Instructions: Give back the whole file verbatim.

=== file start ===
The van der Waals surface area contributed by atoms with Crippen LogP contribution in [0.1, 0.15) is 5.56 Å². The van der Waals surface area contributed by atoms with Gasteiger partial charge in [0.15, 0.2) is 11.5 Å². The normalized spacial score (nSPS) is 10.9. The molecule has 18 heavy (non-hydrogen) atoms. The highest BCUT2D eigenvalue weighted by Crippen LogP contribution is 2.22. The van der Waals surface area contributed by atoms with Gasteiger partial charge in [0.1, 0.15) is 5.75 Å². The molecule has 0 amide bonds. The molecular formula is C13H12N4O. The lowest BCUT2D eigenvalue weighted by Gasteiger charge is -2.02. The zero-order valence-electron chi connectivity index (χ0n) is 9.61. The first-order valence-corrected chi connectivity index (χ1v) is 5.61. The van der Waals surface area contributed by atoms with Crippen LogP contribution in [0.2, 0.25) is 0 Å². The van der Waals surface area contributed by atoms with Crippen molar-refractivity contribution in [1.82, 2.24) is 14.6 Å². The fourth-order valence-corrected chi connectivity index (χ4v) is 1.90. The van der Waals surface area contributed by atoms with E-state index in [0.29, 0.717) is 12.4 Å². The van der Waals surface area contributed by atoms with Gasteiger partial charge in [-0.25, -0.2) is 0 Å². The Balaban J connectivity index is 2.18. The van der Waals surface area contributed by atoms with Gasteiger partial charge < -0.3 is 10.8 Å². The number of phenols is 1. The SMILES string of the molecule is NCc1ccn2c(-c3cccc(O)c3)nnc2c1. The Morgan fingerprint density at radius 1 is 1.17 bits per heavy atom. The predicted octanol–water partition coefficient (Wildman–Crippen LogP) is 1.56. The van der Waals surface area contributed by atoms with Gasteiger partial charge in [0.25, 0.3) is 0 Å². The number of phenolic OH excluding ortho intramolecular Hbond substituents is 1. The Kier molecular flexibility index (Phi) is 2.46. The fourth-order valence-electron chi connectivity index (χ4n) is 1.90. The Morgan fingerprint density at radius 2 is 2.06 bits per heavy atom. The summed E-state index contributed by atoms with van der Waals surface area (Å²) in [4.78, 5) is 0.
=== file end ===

The van der Waals surface area contributed by atoms with Crippen LogP contribution in [0.1, 0.15) is 5.56 Å². The van der Waals surface area contributed by atoms with Gasteiger partial charge in [0.15, 0.2) is 11.5 Å². The normalized spacial score (nSPS) is 10.9. The molecule has 18 heavy (non-hydrogen) atoms. The highest BCUT2D eigenvalue weighted by Crippen LogP contribution is 2.22. The van der Waals surface area contributed by atoms with Gasteiger partial charge in [0.1, 0.15) is 5.75 Å². The molecule has 0 amide bonds. The molecular formula is C13H12N4O. The lowest BCUT2D eigenvalue weighted by Gasteiger charge is -2.02. The zero-order valence-electron chi connectivity index (χ0n) is 9.61. The first-order valence-corrected chi connectivity index (χ1v) is 5.61. The van der Waals surface area contributed by atoms with Crippen LogP contribution in [0.2, 0.25) is 0 Å². The van der Waals surface area contributed by atoms with Crippen molar-refractivity contribution in [1.82, 2.24) is 14.6 Å². The fourth-order valence-corrected chi connectivity index (χ4v) is 1.90. The van der Waals surface area contributed by atoms with E-state index in [0.29, 0.717) is 12.4 Å². The van der Waals surface area contributed by atoms with Gasteiger partial charge in [-0.25, -0.2) is 0 Å². The Balaban J connectivity index is 2.18. The van der Waals surface area contributed by atoms with Gasteiger partial charge < -0.3 is 10.8 Å². The number of phenols is 1. The SMILES string of the molecule is NCc1ccn2c(-c3cccc(O)c3)nnc2c1. The Morgan fingerprint density at radius 1 is 1.17 bits per heavy atom. The predicted octanol–water partition coefficient (Wildman–Crippen LogP) is 1.56. The van der Waals surface area contributed by atoms with Gasteiger partial charge in [0.25, 0.3) is 0 Å². The number of phenolic OH excluding ortho intramolecular Hbond substituents is 1. The Kier molecular flexibility index (Phi) is 2.46. The fourth-order valence-electron chi connectivity index (χ4n) is 1.90. The Morgan fingerprint density at radius 2 is 2.06 bits per heavy atom. The summed E-state index contributed by atoms with van der Waals surface area (Å²) in [4.78, 5) is 0.